Hi Folks! This instructable will show you a lot of good tips and tricks for sewing your custom photobag. You can use new materials or have even more fun doing it partly from recycled material – like I did...
Step 1: Material and Tools
You need the following materials and tools:
- A foam sleeping pad to make the padding
- Beavernylon for the inlet
- Bias binding
- Nylon strap band
- Some waterprooffabric for the bag
- Lots of velcro
- Large paper, a pencil and a ruler
- A sewing machine, scissors and other sewing stuff
- A shoulder strap
A seam ripper
Step 2: Plan Your Bag and Prototype It
First you need to figure out, what your bag is going to look like.
I spend some time sketching bags/details I liked.
Once I had a rough idea about how it should look, I started to plan how to construct the bag – which shapes/pieces it would be made of – and in some cases, how I would sub divide some of the shapes to allow the bottom to be made out of a different material.
I did the detailed drawing of the parts in Illustrator so I could print the individual parts on large paper. This made it easy to adjust the size of the bag to fit the equipment and to make a prototype.
Step 3: Recycling Material
I wanted to make the bag look unique and cool, so I decided to reuse a pair of trousers – especially the part with the pockets... I also had an old laptop bag with some nice straps and zippers.
If you want to reuse material rather than buy new stuff, you have to carefully rip your recycled material appart without damaging it. Use a seam ripper or/and a hobby knife for this.
Step 4: Six Layered Protection
Let us have a quick look at the overall construction of the bag's protective layers...
- On the outside, the bag will have a coating (cover) of artificial leather and the reused pants
- Then there will be a thin layer of padding to give the bag a supportive structure and protection
- The inside of the coating will be made of waterproof raincoat fabric
- Then there will be an inlet made of beaver nylon on the outside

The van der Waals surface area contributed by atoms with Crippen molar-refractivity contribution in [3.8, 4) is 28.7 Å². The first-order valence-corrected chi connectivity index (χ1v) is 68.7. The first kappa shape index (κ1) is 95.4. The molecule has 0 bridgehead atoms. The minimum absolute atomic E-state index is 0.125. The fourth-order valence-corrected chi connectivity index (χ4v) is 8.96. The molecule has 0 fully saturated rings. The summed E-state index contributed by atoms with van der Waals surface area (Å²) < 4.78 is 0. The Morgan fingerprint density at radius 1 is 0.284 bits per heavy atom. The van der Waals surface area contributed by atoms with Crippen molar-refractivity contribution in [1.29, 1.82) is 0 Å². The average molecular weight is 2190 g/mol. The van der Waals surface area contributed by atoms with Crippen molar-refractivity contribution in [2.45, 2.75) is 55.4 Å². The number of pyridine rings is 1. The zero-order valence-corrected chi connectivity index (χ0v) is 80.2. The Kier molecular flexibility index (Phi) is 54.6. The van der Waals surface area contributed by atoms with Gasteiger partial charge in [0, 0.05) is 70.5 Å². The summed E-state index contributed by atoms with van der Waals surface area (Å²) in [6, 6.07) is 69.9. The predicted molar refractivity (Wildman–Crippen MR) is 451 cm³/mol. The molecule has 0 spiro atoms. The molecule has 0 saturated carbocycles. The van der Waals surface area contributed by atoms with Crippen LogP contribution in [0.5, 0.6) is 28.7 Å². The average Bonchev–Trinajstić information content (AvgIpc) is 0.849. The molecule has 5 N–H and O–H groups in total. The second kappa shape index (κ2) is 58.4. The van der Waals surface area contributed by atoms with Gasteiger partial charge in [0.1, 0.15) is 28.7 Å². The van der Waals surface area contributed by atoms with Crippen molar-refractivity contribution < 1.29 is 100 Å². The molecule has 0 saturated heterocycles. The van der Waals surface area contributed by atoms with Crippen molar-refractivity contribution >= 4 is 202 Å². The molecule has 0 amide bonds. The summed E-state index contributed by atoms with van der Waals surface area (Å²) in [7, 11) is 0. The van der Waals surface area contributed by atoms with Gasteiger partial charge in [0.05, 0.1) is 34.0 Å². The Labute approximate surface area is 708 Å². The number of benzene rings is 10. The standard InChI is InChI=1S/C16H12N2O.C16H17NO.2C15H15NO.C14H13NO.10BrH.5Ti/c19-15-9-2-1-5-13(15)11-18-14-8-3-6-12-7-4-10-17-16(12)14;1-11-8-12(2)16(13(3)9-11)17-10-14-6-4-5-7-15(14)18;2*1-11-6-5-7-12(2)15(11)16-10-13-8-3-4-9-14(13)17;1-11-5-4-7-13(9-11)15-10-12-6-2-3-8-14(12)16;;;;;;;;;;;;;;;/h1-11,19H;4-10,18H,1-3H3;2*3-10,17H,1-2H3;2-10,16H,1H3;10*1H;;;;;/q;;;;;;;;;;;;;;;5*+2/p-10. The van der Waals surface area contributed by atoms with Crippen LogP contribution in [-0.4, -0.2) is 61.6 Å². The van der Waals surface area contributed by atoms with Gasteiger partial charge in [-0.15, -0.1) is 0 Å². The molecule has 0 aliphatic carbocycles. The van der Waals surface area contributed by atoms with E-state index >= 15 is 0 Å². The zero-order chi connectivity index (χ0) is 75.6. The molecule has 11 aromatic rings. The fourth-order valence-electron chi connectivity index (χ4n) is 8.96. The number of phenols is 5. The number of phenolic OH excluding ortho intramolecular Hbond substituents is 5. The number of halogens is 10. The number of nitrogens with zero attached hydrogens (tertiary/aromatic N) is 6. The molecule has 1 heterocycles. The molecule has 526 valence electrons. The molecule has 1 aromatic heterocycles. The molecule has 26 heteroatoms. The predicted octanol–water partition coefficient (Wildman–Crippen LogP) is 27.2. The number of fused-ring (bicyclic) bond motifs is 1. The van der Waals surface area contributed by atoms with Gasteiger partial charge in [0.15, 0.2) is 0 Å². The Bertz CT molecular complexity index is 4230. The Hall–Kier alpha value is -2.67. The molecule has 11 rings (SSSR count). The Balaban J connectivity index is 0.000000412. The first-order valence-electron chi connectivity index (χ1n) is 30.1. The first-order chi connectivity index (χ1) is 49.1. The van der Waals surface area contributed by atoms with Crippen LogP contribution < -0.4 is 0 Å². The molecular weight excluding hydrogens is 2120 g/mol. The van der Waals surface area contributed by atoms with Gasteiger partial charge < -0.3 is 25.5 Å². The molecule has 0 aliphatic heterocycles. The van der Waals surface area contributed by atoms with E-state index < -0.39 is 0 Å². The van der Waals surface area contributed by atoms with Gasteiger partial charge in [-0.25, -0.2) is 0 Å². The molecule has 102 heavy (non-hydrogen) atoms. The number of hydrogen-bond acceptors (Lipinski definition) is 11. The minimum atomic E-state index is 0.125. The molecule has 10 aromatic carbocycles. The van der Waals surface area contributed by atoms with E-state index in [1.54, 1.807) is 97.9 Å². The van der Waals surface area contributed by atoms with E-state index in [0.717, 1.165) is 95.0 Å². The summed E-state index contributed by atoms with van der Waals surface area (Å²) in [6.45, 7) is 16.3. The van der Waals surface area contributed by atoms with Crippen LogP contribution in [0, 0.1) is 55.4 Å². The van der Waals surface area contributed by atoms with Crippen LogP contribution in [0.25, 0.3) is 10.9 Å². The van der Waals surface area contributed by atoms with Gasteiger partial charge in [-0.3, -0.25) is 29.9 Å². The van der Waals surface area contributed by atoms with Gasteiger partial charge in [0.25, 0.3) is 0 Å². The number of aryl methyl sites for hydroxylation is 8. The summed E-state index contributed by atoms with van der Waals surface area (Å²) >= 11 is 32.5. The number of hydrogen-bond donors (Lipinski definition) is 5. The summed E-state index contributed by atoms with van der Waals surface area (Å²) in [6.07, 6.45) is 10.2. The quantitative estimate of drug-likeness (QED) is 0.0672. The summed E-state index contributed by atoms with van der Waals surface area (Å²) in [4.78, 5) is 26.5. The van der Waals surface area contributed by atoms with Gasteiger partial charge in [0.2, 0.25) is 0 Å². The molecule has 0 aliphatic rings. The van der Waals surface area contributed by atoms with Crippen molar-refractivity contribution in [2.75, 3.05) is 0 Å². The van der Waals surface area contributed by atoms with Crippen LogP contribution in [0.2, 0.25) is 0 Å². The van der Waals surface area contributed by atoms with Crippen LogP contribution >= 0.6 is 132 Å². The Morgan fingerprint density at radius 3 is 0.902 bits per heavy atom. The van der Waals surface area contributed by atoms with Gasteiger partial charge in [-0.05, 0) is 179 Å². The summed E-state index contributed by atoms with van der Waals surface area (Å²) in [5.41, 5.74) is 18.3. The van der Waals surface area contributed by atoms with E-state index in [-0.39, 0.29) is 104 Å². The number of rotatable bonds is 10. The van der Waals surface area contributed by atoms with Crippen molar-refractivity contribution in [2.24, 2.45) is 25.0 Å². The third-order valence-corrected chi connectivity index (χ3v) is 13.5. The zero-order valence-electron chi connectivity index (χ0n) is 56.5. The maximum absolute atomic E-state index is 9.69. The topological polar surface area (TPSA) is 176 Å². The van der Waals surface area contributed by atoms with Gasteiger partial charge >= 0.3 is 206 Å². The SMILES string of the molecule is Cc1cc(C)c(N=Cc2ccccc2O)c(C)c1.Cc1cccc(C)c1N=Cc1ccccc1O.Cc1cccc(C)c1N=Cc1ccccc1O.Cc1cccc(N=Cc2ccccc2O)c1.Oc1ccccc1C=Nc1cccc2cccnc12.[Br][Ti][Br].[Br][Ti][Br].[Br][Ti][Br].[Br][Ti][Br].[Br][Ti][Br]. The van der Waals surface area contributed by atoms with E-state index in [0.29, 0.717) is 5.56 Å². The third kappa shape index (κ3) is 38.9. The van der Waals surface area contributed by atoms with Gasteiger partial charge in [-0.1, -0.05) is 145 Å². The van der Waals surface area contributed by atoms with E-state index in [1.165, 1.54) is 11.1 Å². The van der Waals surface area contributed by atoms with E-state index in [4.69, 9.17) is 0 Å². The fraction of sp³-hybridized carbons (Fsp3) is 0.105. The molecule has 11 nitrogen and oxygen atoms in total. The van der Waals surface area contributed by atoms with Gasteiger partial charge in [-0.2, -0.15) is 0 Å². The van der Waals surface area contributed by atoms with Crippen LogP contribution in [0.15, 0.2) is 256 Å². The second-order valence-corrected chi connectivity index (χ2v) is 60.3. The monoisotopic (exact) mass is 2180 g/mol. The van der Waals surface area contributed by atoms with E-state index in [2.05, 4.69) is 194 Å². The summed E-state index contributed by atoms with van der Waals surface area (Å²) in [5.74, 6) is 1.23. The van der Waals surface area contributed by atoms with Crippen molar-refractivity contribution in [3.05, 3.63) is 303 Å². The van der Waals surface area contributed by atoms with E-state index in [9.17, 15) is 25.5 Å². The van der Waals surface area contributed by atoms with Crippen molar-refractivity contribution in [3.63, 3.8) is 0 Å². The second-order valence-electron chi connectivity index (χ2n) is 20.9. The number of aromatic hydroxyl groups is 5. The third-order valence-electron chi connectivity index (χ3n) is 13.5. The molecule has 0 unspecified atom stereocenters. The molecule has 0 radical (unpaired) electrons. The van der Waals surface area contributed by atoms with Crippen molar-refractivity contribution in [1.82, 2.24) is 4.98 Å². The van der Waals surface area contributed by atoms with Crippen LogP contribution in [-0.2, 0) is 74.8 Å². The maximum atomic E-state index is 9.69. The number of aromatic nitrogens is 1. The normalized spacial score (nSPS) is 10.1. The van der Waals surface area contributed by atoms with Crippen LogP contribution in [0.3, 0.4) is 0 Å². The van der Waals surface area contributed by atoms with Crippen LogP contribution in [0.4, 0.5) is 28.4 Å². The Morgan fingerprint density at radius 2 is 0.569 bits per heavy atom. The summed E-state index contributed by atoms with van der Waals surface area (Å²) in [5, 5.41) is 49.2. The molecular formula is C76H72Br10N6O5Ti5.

- Padding in the middle
- Beaver nylon on the inside of the inlet
So we need to cut out one copy of every piece of the blueprint for each material (the fabric should be slightly bigger to allow sewing and the padding slightly smaller to fit between the fabric...)
Step 5: The Principles of Sewing a Layer
Cutting and sewing the waterproof layer (coating/cover inside)
The following section will explain how to sew the waterproof layer, but most of it applies to the other layers as well (I am assuming you have some sewing experience – otherwise you might want to get some assistance from someone who has ...)
- Print every element of the blueprint in 1:1 and cut it out to make all the necessary templates
- Transfer the templates to the fabric with tailor's chalk – remember to add 12 mm for the seam
- Cut out the fabric
- Cut out the velcro, that will fix the inlet in place inside the bag
- Sew the velcro onto the fabric
- Sew along the border of the pieces to complete the layer
I decided to position the velcro close to the corners so I would be able to fit an iPad into the space between the inlet and the cover...
Step 6: Completing the Cover
Repeat the previous step
- To sew the outer layer of the cover, repeat the previous step with the fabric from the pants and the artificial leather. Remember to sew the seams on the correct side (shit happens...)!
- Now the inside and outside should fit into each other leaving a gap to fit the padding into.
- If every thing is o.k. sew the two layers together on the sides, but not the ends – otherwise you won't be able to fix the straps onto the bag.
- Sew the top piece onto the top of the bag
Squeeze the straps into the gaps at each end of the bag and fix them with a strong seam so the weight of the bag won't break it...
Step 7: The Inlet
Most of the previous instructions also apply for the inlet...
- Cut out the padding
- Transfer their shape onto the beaver nylon with tailor's chalk
- Place and sew the velcro onto their right position to allow you to fit in the separators afterwards
- Sew the inside and outside pieces together (reverse)
- Fit in the padding
- Sew the corners of the inlet together
You may refer to this Instructable for more instructions on how to make a custom inlet for your photobag
Step 8: Fit Everything Together
Now to the fun part...
In theory everything should fit together...
Step 9: The Finished Result
Well, that wasn't so hard. I finished the project in about 8 hours...
First Prize in the
Zip It Good! Contest